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  1. #1

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    Xpan/ TX-1 close up filters possible?

    Hello

    I own a Fuji TX 1 one, and wondered if anybody has any experience with close up filters on a Xpan or TX 1. The minimum focussing distances of the 45 and the 90mm are fine for most uses, but I would love to try some close up panorama's.

    Cheers,

    Daniel

  2. #2
    Vincent Brady's Avatar
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    I have an Xpan, but I would have thought that as a rangefinder camera how would know that you were in focus? I'll be interested to see the replies you get.

    Vincent

  3. #3
    Stuart's Avatar
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    You will need some 49mm + 1,+2 or +3 and so on filters and a tape measure.
    The film plane index is marked on the top of the camera next to the hot shoe
    on the Xpan should be the same on the TX1.
    Measure the distance between the subject and film plane and do the math.
    Hope this helps.
    Stuart.

  4. #4

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    Thanks for the replies

    Of course I understood I had to buy some close up filters, but as Vincent I was also wondering how focussing will work.

    I am the proud owner of the technilogical marvel that is the Holga, and recently I bought their close up filters. They are wonderfully simpel to use, set focus to infinity and hold the camera at the distance indicated at the filter. Seems to deliver sharp focus at the desired point (sharp for a Holga of course!).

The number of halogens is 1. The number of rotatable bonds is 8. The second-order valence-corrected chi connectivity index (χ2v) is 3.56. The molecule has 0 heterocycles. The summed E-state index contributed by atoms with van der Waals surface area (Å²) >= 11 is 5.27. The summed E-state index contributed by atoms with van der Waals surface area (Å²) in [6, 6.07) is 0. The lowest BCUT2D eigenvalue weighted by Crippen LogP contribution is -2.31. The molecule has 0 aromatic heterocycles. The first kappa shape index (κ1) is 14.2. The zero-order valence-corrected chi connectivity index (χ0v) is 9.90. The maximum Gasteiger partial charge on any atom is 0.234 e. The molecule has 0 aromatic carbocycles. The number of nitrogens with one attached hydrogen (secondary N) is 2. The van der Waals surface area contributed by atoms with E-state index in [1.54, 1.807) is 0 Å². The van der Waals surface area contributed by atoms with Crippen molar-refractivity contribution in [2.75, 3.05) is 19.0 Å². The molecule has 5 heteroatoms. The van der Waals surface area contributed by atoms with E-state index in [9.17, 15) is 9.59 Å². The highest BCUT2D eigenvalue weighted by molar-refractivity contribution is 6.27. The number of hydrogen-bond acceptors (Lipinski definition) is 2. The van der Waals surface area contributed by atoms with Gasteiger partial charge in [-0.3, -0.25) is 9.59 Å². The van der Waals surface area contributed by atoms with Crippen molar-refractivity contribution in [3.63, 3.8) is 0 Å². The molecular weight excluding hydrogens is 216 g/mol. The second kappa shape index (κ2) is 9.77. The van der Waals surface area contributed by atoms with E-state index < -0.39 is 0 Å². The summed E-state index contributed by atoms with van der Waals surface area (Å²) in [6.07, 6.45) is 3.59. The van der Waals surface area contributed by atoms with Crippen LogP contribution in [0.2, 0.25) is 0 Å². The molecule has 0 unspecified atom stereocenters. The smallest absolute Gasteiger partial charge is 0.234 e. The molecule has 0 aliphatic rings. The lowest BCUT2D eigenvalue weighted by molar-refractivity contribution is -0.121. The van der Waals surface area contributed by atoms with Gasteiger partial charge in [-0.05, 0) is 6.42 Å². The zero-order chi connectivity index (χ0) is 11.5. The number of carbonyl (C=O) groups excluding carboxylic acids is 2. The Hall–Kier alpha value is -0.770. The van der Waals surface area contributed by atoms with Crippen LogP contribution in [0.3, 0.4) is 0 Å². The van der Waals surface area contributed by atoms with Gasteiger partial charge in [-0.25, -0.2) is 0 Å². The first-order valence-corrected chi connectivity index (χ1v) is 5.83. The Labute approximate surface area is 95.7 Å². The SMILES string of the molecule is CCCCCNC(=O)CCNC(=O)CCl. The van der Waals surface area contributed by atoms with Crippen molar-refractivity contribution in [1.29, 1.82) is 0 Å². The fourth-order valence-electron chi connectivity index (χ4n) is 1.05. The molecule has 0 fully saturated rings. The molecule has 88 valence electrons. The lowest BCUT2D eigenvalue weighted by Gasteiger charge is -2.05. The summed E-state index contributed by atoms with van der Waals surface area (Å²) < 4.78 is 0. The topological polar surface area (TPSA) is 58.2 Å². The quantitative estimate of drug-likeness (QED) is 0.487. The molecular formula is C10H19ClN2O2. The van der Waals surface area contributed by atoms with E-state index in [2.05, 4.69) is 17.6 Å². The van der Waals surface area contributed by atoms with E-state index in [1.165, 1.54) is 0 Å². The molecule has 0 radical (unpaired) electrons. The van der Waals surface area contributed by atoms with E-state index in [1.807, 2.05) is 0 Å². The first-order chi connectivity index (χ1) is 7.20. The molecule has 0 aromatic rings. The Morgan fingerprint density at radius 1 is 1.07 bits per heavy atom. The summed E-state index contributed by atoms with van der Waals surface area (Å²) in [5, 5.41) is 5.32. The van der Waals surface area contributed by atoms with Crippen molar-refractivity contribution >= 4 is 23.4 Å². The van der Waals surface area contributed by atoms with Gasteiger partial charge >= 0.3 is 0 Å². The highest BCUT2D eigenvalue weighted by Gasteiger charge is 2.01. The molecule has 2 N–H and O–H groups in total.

Since I never was really good at math, I don't understand Stuart's advice completely. How do I know how much a certain filter affects the focussing distance? Does a +1 half the distance?

    Hopefully someone can offer some further insight

    Daniel

  5. #5
    holmburgers's Avatar
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    Daniel,

    I too am curious as to how the math would work. I'm sure there are a plethora of old books that would explain, as many of the old folding cameras used scale focusing and yet supplied "portrait" lenses and the like for closeups. Maybe check old manuals for cameras like the Kodak Tourist, and similar.

  6. #6

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    The math is not too difficult, but rather boring.

    The close up lens shortens the focal length, but the lens to film distance remains the same. That means a now shorter focal length lens is sitting relatively (but not absolutely) further away from the film = you are focused to something closer.

    Now if you would simplify things and assume that the focussing distance is the lens to subject distance, you can approximate the lens to film distance using the classic lens formula 1/f = 1/lens to subject distance + 1/lens to film distance.
    Next you calculate the focal length of the lens combined with the diopter (turn the focal length into diopters, add the diopter power of the close up lens, and turn the result into a focal length again).
    The using the lens to film distance and the calculated combined focal length, the lens to subject distance is calculated using that classic formula again.

    It's a simplification that only produces an approximation. But it gives an idea of how to go about it. If you are really going to do this, you probably have enough enthusiasm for it to figure out how to find out what the internodal distances of your lenses are, how to get from the subject to film (i.e. focussing) distance to lens to subject and to lens to film distances, and get results that are close enough to produce good enough resukts when you set up using a tape measure.



 

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